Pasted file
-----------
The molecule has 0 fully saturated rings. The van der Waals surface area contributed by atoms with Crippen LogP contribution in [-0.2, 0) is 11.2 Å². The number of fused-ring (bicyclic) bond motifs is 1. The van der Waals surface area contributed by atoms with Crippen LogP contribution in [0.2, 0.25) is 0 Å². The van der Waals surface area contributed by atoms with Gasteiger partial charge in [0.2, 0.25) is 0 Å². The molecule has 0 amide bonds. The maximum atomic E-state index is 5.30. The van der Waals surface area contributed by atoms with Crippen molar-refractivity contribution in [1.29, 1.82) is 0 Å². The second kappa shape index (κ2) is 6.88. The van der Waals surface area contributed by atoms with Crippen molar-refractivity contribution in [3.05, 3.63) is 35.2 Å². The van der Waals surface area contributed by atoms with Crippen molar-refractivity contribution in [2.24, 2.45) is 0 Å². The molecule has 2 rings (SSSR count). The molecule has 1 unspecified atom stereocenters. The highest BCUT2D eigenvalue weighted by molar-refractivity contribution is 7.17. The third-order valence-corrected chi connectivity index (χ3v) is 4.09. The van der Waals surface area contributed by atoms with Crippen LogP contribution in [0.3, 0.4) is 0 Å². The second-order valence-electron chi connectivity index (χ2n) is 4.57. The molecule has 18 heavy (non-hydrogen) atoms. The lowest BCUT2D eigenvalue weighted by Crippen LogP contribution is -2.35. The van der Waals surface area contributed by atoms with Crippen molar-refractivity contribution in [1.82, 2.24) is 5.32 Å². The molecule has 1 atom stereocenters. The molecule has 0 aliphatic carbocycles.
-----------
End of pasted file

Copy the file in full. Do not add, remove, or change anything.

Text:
The molecule has 0 fully saturated rings. The van der Waals surface area contributed by atoms with Crippen LogP contribution in [-0.2, 0) is 11.2 Å². The number of fused-ring (bicyclic) bond motifs is 1. The van der Waals surface area contributed by atoms with Crippen LogP contribution in [0.2, 0.25) is 0 Å². The van der Waals surface area contributed by atoms with Gasteiger partial charge in [0.2, 0.25) is 0 Å². The molecule has 0 amide bonds. The maximum atomic E-state index is 5.30. The van der Waals surface area contributed by atoms with Crippen molar-refractivity contribution in [1.29, 1.82) is 0 Å². The second kappa shape index (κ2) is 6.88. The van der Waals surface area contributed by atoms with Crippen molar-refractivity contribution in [3.05, 3.63) is 35.2 Å². The van der Waals surface area contributed by atoms with Crippen molar-refractivity contribution in [2.24, 2.45) is 0 Å². The molecule has 2 rings (SSSR count). The molecule has 1 unspecified atom stereocenters. The highest BCUT2D eigenvalue weighted by molar-refractivity contribution is 7.17. The third-order valence-corrected chi connectivity index (χ3v) is 4.09. The van der Waals surface area contributed by atoms with Crippen LogP contribution in [0.3, 0.4) is 0 Å². The second-order valence-electron chi connectivity index (χ2n) is 4.57. The molecule has 18 heavy (non-hydrogen) atoms. The lowest BCUT2D eigenvalue weighted by Crippen LogP contribution is -2.35. The van der Waals surface area contributed by atoms with Crippen molar-refractivity contribution in [1.82, 2.24) is 5.32 Å². The molecule has 1 atom stereocenters. The molecule has 0 aliphatic carbocycles.